Realizing the presence, promise, and power of the Kingdom of God.

Help for Your Prayers

Here's a sure way to enrich your prayer life.

Mael Dithruib asked Mael Ruain if it was enough to recite fifty psalms, if it happened that one gave instruction together with them. Mail Ruain said that, in his opinion, what was there in the whole Psalter was not beyond anyone’s ability. “For that is the additional task of all of us. We have now a man for the sickle, and for the flail, and for the measuring-rod, and for the ditch: the three fifties [the 150 psalms] are the additional task of each of them...”
  - Stories of the Ceili De, Irish, 8th century

Moreover King Hezekiah and the leaders commanded the Levites to sing praise to the LORD with the words of David and of Asaph the seer. So they sang praises with gladness, and they bowed their heads and worshiped.

  - 2 Chronicles 29.30

Let's face it, for most of us, our prayer life could use some, well, bolstering.

We are relieved when we read Paul saying we don’t know how to pray as we should (Rom. 8.26), but that must not be an excuse for slackness in prayer. The Spirit of God is ready to help us in prayer, but we need to be in prayer for Him to do His work.

Prayer is the most important spiritual discipline and the most characteristic feature of the Christian life. We must not be complacent about the state of our prayers, but always strive to improve them. Because in prayer we peer through the veil that separates this world from the next; we stand in the Presence of our God and Savior; and we behold the glory of God emanating from the face of Jesus Christ (2 Cor. 4.6). There we may pour out our soul to the Lord, knowing that He hears, will answer, and will show us great things and mysteries we have not known (Jer. 33.3).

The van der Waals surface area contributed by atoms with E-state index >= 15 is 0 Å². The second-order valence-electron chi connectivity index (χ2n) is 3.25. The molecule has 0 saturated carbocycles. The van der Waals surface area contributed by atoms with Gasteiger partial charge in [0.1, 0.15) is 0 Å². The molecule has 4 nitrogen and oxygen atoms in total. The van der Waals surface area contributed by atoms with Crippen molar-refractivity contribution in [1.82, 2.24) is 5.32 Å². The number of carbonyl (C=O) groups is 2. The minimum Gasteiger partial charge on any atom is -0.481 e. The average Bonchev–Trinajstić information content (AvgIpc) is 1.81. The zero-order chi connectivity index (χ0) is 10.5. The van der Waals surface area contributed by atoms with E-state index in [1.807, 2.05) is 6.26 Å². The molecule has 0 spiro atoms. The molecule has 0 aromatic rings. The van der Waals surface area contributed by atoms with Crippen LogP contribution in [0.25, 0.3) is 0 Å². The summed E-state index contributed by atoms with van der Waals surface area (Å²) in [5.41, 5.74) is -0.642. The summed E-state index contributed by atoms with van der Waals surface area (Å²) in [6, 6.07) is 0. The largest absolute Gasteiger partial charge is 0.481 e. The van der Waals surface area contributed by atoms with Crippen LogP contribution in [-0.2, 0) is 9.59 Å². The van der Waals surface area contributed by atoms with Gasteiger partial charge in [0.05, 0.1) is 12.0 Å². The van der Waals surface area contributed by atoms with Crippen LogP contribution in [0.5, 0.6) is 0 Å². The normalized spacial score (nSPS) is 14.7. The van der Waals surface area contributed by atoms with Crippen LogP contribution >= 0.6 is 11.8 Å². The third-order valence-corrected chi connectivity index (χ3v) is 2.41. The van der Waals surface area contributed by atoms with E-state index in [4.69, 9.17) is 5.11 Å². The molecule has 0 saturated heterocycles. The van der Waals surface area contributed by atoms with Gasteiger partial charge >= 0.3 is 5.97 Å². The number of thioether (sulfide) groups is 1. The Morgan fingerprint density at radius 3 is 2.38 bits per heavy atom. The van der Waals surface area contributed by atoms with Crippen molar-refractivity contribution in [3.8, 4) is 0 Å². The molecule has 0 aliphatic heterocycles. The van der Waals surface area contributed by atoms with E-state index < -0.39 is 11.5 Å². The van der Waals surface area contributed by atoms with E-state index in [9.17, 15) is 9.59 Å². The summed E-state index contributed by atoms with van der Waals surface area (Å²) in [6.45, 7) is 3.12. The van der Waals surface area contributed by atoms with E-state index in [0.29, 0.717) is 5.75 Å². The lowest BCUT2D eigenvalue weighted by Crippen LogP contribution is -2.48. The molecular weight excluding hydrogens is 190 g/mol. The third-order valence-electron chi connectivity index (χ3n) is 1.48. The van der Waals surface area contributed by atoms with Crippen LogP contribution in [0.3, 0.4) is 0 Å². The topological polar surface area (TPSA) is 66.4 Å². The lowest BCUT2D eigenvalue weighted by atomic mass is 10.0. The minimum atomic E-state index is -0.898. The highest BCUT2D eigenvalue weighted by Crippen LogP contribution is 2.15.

Still, we don’t know how to pray as we should. We stutter, stumble, and stammer through well-worn lists, familiar formulas, and trite phrases, but our prayers just don’t seem to get very far. If words fail us in prayer, then we need some help.

And God has already come to our aid.

Praying the psalms is the quickest and surest way to a better prayer life. And as Mael Ruain insisted, “the whole Psalter [is] not beyond anyone’s ability.” In the psalms God gives us the words and opens the windows of prayer on just about anything you could imagine. All we need to do is take up these holy scripts and let them guide us before the throne of grace.

King Hezekiah understood the value of praying the psalms, especially when the people needed revival. The leaders of Ireland’s medieval monasteries understood the value of praying the psalms. They prayed the psalms, all 150 of them, and they taught the people in the communities surrounding their monasteries to pray them as well. Is it merely coincidental that these Celtic Christian communities fomented a revival that lasted for four centuries?

Is it possible that we could realize the same through our prayers?